Climate Change: Options to Enhance the Resilience of Federally Funded Flood Risk Management Infrastructure

This post first appeared on GAO Reports. Read the original article.

What GAO Found

The U.S. Army Corps of Engineers (Corps) is responsible for planning, designing, and constructing much of the nation’s federally funded flood risk management infrastructure—for example, levees, dams, floodwalls, floodgates, and hurricane barriers—that help protect communities from coastal storms and floods. Corps’ flood risk management infrastructure, such as levees, can be breached by flooding exacerbated by changes in the climate (see fig.).

Breached Levee along the Missouri River, June 2011

The Corps has taken, and plans to take, actions to enhance the climate resilience of federally funded flood risk management infrastructure. The Corps has also taken steps to develop climate policies and plans, conduct research, and provide climate-related information and guidance for planning flood risk management infrastructure projects.

On the basis of a review of relevant literature and interviews with knowledgeable stakeholders and Corps officials, GAO identified 14 options to further enhance the climate resilience of federally funded flood risk management infrastructure (see table).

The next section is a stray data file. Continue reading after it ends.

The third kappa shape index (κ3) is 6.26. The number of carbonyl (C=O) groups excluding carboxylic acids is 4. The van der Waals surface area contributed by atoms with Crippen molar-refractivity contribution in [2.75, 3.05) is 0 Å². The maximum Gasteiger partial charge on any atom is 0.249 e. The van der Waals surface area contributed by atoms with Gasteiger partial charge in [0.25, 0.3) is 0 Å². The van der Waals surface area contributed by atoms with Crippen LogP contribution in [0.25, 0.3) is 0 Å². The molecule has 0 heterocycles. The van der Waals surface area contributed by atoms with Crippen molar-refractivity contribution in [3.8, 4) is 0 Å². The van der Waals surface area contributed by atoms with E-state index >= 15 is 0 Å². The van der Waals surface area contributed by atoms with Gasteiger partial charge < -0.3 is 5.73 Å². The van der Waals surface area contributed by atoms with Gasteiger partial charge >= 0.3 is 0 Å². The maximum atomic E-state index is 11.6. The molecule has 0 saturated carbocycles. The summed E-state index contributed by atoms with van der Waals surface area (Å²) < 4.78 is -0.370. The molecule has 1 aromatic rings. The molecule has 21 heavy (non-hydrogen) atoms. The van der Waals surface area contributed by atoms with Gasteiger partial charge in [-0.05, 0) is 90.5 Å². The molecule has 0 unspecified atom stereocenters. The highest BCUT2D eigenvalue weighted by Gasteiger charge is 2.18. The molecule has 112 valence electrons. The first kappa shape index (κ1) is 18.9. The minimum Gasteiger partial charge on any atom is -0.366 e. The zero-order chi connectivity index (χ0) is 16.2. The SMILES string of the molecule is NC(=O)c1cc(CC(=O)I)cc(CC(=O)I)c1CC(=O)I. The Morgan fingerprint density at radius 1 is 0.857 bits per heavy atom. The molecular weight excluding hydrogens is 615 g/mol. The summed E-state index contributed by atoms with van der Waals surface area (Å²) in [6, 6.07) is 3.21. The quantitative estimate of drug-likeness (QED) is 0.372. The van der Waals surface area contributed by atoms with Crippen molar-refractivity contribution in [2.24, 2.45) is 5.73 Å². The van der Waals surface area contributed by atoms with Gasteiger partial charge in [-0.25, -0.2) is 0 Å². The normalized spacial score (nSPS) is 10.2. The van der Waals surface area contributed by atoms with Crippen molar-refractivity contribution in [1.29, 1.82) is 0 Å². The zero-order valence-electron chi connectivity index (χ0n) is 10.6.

Options to Further Enhance the Climate Resilience of Federally Funded Flood Risk Management Infrastructure

1.     Create clear institutional authority to mainstream climate resilience.

2.     Research the feasibility of innovative approaches.

3.     Expand technical assistance for planning.

4.     Update climate information for planning.

5.     Update planning guidance.

6.     Integrate climate resilience into project-level benefit cost analysis.

7.     Expand the use of adaptive management in projects.

8.     Update engineering standards and regulations.

9.     Conduct climate screening assessment of authorized but unfunded projects.

10.   Prioritize projects that incorporate climate resilience.

11.   Update manuals for operation and maintenance.

12.   Expand technical assistance to nonfederal sponsors for operations and maintenance.

13.   Conduct climate vulnerability assessments of existing infrastructure.

14.   Establish process for retrofitting existing infrastructure to account for climate change.

Source: GAO analysis of relevant literature and interviews with knowledgeable stakeholders. | GAO-24-105496

Each option has strengths and limitations. For example, updating planning guidance to require that climate resilience be incorporated into all flood risk management infrastructure studies and projects could increase the extent to which projects adopt resilience measures but might require additional capacity or result in additional costs to implement effectively.